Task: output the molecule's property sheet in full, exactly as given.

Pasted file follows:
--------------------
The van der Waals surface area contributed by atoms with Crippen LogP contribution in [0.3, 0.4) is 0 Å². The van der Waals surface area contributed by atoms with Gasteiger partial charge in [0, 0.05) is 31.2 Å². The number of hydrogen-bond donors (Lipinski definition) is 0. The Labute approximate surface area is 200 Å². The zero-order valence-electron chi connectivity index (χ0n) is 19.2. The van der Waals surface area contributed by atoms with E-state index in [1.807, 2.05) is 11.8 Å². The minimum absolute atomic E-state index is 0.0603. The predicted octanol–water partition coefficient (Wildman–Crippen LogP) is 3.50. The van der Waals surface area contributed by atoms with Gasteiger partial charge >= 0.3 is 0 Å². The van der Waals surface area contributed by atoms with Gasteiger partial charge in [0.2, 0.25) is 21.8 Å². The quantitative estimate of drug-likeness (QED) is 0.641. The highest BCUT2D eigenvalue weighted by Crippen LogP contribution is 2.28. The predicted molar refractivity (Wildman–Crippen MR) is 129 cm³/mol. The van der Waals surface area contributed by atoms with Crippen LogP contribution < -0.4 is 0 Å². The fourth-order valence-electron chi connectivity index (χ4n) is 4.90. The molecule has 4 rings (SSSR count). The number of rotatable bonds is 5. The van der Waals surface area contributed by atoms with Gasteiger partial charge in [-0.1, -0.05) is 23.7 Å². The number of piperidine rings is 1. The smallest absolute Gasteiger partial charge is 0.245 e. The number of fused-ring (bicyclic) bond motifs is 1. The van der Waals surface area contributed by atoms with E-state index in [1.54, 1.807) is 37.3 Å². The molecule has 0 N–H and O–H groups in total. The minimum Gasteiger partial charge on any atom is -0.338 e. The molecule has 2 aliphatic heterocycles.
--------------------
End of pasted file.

The van der Waals surface area contributed by atoms with Crippen LogP contribution in [0.3, 0.4) is 0 Å². The van der Waals surface area contributed by atoms with Gasteiger partial charge in [0, 0.05) is 31.2 Å². The number of hydrogen-bond donors (Lipinski definition) is 0. The Labute approximate surface area is 200 Å². The zero-order valence-electron chi connectivity index (χ0n) is 19.2. The van der Waals surface area contributed by atoms with E-state index in [1.807, 2.05) is 11.8 Å². The minimum absolute atomic E-state index is 0.0603. The predicted octanol–water partition coefficient (Wildman–Crippen LogP) is 3.50. The van der Waals surface area contributed by atoms with Gasteiger partial charge >= 0.3 is 0 Å². The van der Waals surface area contributed by atoms with Gasteiger partial charge in [0.2, 0.25) is 21.8 Å². The quantitative estimate of drug-likeness (QED) is 0.641. The highest BCUT2D eigenvalue weighted by Crippen LogP contribution is 2.28. The predicted molar refractivity (Wildman–Crippen MR) is 129 cm³/mol. The van der Waals surface area contributed by atoms with Crippen LogP contribution < -0.4 is 0 Å². The fourth-order valence-electron chi connectivity index (χ4n) is 4.90. The molecule has 4 rings (SSSR count). The number of rotatable bonds is 5. The van der Waals surface area contributed by atoms with Gasteiger partial charge in [-0.1, -0.05) is 23.7 Å². The number of piperidine rings is 1. The smallest absolute Gasteiger partial charge is 0.245 e. The number of fused-ring (bicyclic) bond motifs is 1. The van der Waals surface area contributed by atoms with E-state index in [1.54, 1.807) is 37.3 Å². The molecule has 0 N–H and O–H groups in total. The minimum Gasteiger partial charge on any atom is -0.338 e. The molecule has 2 aliphatic heterocycles.